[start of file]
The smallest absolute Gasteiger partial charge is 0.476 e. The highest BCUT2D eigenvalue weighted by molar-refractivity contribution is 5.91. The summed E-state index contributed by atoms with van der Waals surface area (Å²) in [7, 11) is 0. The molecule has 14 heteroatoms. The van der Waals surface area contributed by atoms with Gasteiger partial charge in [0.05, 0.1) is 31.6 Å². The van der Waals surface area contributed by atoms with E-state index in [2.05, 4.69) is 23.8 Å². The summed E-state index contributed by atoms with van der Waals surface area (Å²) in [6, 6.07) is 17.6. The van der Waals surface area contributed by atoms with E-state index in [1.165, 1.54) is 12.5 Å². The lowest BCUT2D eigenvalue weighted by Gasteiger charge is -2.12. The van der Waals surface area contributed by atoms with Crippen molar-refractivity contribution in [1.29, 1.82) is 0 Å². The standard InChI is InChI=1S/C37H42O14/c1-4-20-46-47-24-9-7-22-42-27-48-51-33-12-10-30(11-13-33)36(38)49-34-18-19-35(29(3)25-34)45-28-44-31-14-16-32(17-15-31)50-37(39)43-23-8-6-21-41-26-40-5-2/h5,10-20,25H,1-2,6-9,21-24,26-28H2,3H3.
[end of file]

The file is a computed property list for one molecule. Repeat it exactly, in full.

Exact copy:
The smallest absolute Gasteiger partial charge is 0.476 e. The highest BCUT2D eigenvalue weighted by molar-refractivity contribution is 5.91. The summed E-state index contributed by atoms with van der Waals surface area (Å²) in [7, 11) is 0. The molecule has 14 heteroatoms. The van der Waals surface area contributed by atoms with Gasteiger partial charge in [0.05, 0.1) is 31.6 Å². The van der Waals surface area contributed by atoms with E-state index in [2.05, 4.69) is 23.8 Å². The summed E-state index contributed by atoms with van der Waals surface area (Å²) in [6, 6.07) is 17.6. The van der Waals surface area contributed by atoms with E-state index in [1.165, 1.54) is 12.5 Å². The lowest BCUT2D eigenvalue weighted by Gasteiger charge is -2.12. The van der Waals surface area contributed by atoms with Crippen molar-refractivity contribution in [1.29, 1.82) is 0 Å². The standard InChI is InChI=1S/C37H42O14/c1-4-20-46-47-24-9-7-22-42-27-48-51-33-12-10-30(11-13-33)36(38)49-34-18-19-35(29(3)25-34)45-28-44-31-14-16-32(17-15-31)50-37(39)43-23-8-6-21-41-26-40-5-2/h5,10-20,25H,1-2,6-9,21-24,26-28H2,3H3.